Bigger and better
Growing the economy is the best way to end poverty.
On June 13, Minnesota Public Radio (MPR) asked if Minnesota betting on the child tax credit to cut poverty would work. Answering that question requires looking at what happened in the last several years.
At the height of the COVID-19 pandemic, low-income Americans saw massive job losses. In response, the U.S. government dumped trillions of dollars into the economy, some directly to households through stimulus checks, expanded child tax credit payments, and expanded unemployment benefits. So, despite these job losses, after accounting for government assistance, poverty fell.
However, this came at a tremendous cost. For one, to afford all this spending, Congress passed three stimulus bills, all totaling about $5 trillion. All this massive spending (plus other factors) has significantly raised inflation consequently inflicting pain on American households that we are still experiencing.
Additionally, despite this massive spending, poverty did not fall to zero. In fact, any poverty reduction was temporary. Ending COVID-19 assistance programs ended the progress the country made in reducing poverty. This is because these payments, like existing welfare programs, were not necessarily intended to get people out (and stay out) of poverty. They existed only to help the poor afford necessities while they faced a difficult time.
Minnesota’s child tax credit, much like payments made during the pandemic, comes at a very high cost to taxpayers and Minnesota’s economy. While it might reduce poverty, any progress made would likely only be temporary without continuous spending.
That is why, to get people efficiently and sustainably out of poverty, the state government should focus on growing the economy rather than increasing spending. A growing economy creates more jobs, giving people the opportunity to earn income and climb up the economic ladder. This lessens the pressure on the state government as fewer people rely on welfare programs and, at the same time, increases tax revenues.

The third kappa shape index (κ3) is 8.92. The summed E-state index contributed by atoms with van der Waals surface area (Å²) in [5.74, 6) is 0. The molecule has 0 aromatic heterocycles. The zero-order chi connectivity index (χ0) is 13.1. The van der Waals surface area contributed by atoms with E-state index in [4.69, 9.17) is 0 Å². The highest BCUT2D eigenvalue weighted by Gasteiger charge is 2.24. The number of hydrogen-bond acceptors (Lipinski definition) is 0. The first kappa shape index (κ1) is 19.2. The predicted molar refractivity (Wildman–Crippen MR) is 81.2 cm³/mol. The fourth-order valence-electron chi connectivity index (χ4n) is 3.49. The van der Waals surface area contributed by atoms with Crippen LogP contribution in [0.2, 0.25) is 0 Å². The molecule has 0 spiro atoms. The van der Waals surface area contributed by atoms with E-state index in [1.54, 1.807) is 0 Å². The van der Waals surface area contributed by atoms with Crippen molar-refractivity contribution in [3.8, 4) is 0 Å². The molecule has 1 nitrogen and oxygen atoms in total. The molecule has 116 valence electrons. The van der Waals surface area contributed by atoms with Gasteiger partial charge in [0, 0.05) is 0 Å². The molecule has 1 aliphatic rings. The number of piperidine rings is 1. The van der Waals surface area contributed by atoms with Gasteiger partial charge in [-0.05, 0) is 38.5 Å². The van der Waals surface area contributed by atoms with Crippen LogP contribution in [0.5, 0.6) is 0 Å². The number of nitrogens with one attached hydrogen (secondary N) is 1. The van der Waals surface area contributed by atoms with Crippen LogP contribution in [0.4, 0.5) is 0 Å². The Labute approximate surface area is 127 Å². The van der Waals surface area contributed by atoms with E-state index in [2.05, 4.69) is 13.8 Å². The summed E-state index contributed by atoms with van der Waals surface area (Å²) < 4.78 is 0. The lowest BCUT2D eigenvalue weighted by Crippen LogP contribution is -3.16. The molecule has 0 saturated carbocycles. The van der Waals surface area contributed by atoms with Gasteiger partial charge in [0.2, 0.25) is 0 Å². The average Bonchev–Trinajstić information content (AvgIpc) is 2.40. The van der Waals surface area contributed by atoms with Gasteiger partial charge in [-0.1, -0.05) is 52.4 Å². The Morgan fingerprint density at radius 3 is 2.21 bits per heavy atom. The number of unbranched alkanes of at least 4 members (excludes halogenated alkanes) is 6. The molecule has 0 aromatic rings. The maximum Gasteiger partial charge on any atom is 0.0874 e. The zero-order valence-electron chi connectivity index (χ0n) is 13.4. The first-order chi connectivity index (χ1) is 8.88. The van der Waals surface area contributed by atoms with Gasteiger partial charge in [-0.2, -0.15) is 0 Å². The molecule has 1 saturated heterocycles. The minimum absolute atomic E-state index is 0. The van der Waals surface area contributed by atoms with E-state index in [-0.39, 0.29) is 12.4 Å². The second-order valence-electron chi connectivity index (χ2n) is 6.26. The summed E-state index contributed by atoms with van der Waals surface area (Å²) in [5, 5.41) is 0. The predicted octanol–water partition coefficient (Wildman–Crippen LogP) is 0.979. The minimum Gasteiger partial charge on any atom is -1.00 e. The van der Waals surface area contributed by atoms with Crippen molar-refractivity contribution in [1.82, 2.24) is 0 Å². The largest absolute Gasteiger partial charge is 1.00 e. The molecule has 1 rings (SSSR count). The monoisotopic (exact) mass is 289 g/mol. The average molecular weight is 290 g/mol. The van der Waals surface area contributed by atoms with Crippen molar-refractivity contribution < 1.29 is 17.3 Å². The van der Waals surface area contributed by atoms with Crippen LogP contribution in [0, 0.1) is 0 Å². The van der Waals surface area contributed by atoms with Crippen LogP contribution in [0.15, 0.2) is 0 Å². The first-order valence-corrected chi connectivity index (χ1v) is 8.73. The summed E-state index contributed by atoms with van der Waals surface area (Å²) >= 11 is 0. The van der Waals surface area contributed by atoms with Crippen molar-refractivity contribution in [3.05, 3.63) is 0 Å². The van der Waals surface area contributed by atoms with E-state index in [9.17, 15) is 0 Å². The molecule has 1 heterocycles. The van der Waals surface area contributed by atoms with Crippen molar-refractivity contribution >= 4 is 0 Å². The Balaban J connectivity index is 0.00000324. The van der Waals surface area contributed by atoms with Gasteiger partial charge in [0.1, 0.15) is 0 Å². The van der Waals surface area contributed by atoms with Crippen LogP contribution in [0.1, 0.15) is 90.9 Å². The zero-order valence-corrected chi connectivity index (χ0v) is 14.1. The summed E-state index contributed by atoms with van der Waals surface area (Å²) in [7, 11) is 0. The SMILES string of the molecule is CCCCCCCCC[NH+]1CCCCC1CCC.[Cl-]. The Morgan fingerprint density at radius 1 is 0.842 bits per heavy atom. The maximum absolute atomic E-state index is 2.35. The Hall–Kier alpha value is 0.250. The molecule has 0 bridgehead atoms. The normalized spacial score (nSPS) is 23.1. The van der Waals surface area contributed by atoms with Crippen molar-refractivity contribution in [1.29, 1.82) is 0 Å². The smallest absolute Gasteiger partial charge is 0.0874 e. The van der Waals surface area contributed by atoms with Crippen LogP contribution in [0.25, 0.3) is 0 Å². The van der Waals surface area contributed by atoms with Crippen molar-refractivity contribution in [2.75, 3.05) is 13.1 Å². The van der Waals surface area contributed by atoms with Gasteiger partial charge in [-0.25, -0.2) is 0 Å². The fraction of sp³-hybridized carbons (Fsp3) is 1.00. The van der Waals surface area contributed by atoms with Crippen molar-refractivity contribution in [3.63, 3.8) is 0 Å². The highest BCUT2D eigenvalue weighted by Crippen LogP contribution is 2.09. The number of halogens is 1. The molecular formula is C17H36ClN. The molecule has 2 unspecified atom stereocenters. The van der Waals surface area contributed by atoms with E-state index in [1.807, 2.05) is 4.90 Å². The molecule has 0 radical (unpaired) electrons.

Consider what happened in the last three years before the COVID-19 pandemic. According to data from the Federal Reserve Board’s Survey of Consumer Finances, between 2016 and 2019, median incomes grew five percent as the economy grew at 2.5 percent per year, on average. During the same period, unemployment fell. The result? Poverty fell to record lows without the government spending trillions of dollars on assistance programs and payments.
For the whole nation, for instance, poverty fell to 10.5 percent in 2019 — the lowest estimate since the U.S. Census Bureau started tracking poverty in 1959. Compared to the U.S., Minnesota has a lower official poverty rate. And in 2019, that rate fell even further, reaching 5.7 percent, down from 7.9 percent in 2018. The same was true for child poverty. For the United States and Minnesota, official child poverty rates reached historic lows in 2019 at 14.4 percent and 7.1 percent, respectively.
If Gov. Tim Walz and the DFL are serious about ending poverty — helping people get out and stay out of poverty — they need to support and advocate for policies that grow the economy. Sadly, a lot of the policies enacted in the 2023 legislative session are likely to harm Minnesota’s economy rather than help it grow.